Dave Eggers' latest is a slim satire about the sinking ship of Donald Trump and the potential sinking of the glorious ship of State.
Considered in relation to the postmodern explosion that would rock Hollywood during the second half of the '90s, The January Man registers as a pop culture curio that was ahead of its time.
Revered experimental Japanese noise/punk/jazz band, OOIOO are back with a typically intense and brilliant new album, Nijimusi.
Mexico-based electro duo Sotomayor blend merengue and house for a dancefloor takeover on new single "Menéate pa' mí".
The movements of the camera in Melville's Un flic attempt to overcome one of the most inscrutable divides in existence.
Mura Masa's RYC turns towards nostalgia and ends up stunting the promise of his previous work, although it shows a willingness to experiment that proves the producer is still one to watch.
Lyricist Aaron Weiss of post-punk Christian band mewithoutyou used the F-word in a song and it got banned from radio and the album got pulled from record stores. Meanwhile, his fans ponder his parodying of cultural mores.
Animals is both a personal and creative coming of age story, and a satisfying yet frustrating tale about avoiding the tragedy of getting left behind.
Songwriter John Ringhofer digs up a decade's worth of odds and ends for an expansive look into the corners of his career as Half-handed Cloud.
In The Opposite of Fate, Alison McGhee humanizes the abortion issue in a way that is unexpected and heartening.
California indie rockers, Fell Runner go back to basics with stop-motion animation for their unique, quirky new video, "Jeffrey".
Gwen Stefani's solo debut transcends a cynical reading even in 2020, remaining a crown jewel in the formative pop sounds of the 2000s and beyond -- with a few concessions.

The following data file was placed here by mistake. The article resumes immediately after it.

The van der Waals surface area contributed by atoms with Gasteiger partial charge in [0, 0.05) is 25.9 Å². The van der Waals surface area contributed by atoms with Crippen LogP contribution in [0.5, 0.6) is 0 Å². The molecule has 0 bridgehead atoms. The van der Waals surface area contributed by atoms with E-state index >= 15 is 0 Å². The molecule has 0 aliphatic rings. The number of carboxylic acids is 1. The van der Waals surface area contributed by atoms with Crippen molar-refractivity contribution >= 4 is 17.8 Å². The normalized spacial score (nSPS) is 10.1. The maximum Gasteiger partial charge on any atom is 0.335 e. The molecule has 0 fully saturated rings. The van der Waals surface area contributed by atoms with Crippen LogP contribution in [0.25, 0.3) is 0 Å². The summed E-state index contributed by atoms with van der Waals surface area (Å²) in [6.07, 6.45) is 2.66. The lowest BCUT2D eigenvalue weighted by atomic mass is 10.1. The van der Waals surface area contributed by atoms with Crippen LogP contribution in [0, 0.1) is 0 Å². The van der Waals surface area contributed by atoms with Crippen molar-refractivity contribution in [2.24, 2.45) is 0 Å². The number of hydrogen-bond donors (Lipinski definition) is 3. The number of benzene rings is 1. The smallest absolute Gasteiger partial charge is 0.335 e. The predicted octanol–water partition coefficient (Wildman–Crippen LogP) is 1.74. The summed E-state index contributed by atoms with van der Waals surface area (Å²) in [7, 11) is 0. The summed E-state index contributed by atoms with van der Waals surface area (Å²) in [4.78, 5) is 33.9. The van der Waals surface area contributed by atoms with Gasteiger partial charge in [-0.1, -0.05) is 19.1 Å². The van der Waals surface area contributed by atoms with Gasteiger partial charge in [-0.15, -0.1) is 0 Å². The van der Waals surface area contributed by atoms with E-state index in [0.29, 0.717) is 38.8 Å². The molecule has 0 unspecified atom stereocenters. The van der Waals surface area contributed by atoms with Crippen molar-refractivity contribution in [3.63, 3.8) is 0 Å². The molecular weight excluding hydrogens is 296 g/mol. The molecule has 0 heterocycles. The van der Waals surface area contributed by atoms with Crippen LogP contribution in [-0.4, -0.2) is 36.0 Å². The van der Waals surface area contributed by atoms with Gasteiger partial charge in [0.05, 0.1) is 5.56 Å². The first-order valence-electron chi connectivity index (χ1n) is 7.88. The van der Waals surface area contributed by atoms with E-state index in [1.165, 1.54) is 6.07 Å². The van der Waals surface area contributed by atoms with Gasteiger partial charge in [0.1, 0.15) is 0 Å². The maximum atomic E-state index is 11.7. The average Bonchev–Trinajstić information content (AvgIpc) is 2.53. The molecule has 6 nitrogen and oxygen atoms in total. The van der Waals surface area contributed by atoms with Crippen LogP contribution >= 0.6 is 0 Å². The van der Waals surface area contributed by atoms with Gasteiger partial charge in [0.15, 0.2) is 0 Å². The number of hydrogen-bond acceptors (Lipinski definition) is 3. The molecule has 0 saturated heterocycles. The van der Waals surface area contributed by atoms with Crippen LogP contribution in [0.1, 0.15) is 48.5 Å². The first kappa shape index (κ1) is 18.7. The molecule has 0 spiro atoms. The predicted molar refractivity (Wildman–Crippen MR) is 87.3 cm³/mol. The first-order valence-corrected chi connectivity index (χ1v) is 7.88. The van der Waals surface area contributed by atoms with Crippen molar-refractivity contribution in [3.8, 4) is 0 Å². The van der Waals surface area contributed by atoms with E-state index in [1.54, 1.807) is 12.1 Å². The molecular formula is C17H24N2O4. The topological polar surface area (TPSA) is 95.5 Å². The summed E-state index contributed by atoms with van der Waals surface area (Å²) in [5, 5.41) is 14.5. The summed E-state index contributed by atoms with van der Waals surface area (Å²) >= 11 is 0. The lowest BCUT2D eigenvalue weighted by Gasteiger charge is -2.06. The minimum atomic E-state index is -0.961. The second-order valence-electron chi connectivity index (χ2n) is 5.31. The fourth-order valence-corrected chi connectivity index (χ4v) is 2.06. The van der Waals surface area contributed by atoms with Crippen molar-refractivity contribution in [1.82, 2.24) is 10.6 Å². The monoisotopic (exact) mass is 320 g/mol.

Spafford are known for their improvisational skills, and they waste no time before taking the audience on a magic carpet ride to a higher dimension.
British soul, blues, and gospel singer-songwriter, Izo Fitzroy debuts her latest single, "Blind Faith", inspired by both Stevie Wonder and Donny Hathaway.
Camille Billops moved beyond predictable and well-tread ground to open up space for new narratives in her films—about Black families, Black women, and Black middle-class life—that pulled on her distinctive and unapologetic worldview.
Tsuge's narrator's mustache is no more convincing a disguise than Superman's Clark Kent glasses—which is the paradoxical point in The Man Without Talent.
Smithsonian Folkways chronicles 50 years of folk recordings on Sound Portraits from Bulgaria. It is a truly essential addition to any global folk collection.
Kiwi Jr.'s Football Money is a jangly, sugar-coated, charming debut album destined to be cherished by indie pop/rock fans of all stripes.
Critiquing classism and calling for loving one another, consummate soul artist James Hunter and company share a timely message on "Brother or Other".
On Deleter, Holy Fuck have enthusiastically thrown themselves into the kaleidoscopic world of the early 1990s house scene while adding a few footnotes using their particular musical vocabulary.